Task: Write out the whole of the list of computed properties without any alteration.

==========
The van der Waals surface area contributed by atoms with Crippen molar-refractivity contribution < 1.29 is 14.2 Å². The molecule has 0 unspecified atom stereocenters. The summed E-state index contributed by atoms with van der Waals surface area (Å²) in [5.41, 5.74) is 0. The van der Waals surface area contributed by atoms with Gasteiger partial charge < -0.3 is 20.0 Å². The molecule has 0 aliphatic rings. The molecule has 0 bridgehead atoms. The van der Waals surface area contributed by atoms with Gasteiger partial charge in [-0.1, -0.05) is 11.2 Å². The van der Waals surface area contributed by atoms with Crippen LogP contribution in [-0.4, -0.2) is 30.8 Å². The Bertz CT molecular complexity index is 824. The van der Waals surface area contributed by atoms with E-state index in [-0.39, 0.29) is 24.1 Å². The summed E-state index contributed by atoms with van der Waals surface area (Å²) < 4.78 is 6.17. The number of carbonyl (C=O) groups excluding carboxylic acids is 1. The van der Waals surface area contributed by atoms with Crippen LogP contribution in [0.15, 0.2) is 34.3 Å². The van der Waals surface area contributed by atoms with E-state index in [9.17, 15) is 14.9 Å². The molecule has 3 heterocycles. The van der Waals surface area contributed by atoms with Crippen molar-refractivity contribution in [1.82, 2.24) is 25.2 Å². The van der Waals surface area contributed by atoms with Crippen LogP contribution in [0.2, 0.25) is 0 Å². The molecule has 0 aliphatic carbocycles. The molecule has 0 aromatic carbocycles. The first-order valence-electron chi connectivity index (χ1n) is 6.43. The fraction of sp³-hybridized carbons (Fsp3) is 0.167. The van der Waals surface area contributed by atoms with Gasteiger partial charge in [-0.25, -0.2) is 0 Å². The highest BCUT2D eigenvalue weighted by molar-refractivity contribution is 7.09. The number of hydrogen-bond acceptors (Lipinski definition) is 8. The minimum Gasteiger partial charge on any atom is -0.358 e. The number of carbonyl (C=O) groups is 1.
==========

The van der Waals surface area contributed by atoms with Crippen molar-refractivity contribution < 1.29 is 14.2 Å². The molecule has 0 unspecified atom stereocenters. The summed E-state index contributed by atoms with van der Waals surface area (Å²) in [5.41, 5.74) is 0. The van der Waals surface area contributed by atoms with Gasteiger partial charge < -0.3 is 20.0 Å². The molecule has 0 aliphatic rings. The molecule has 0 bridgehead atoms. The van der Waals surface area contributed by atoms with Gasteiger partial charge in [-0.1, -0.05) is 11.2 Å². The van der Waals surface area contributed by atoms with Crippen LogP contribution in [-0.4, -0.2) is 30.8 Å². The Bertz CT molecular complexity index is 824. The van der Waals surface area contributed by atoms with E-state index in [-0.39, 0.29) is 24.1 Å². The summed E-state index contributed by atoms with van der Waals surface area (Å²) < 4.78 is 6.17. The number of carbonyl (C=O) groups excluding carboxylic acids is 1. The van der Waals surface area contributed by atoms with Crippen LogP contribution in [0.15, 0.2) is 34.3 Å². The van der Waals surface area contributed by atoms with E-state index in [9.17, 15) is 14.9 Å². The molecule has 3 heterocycles. The van der Waals surface area contributed by atoms with Crippen molar-refractivity contribution in [1.82, 2.24) is 25.2 Å². The van der Waals surface area contributed by atoms with Crippen LogP contribution in [0.2, 0.25) is 0 Å². The molecule has 0 aliphatic carbocycles. The molecule has 0 aromatic carbocycles. The first-order valence-electron chi connectivity index (χ1n) is 6.43. The fraction of sp³-hybridized carbons (Fsp3) is 0.167. The van der Waals surface area contributed by atoms with Gasteiger partial charge in [-0.25, -0.2) is 0 Å². The highest BCUT2D eigenvalue weighted by molar-refractivity contribution is 7.09. The number of hydrogen-bond acceptors (Lipinski definition) is 8. The minimum Gasteiger partial charge on any atom is -0.358 e. The number of carbonyl (C=O) groups is 1.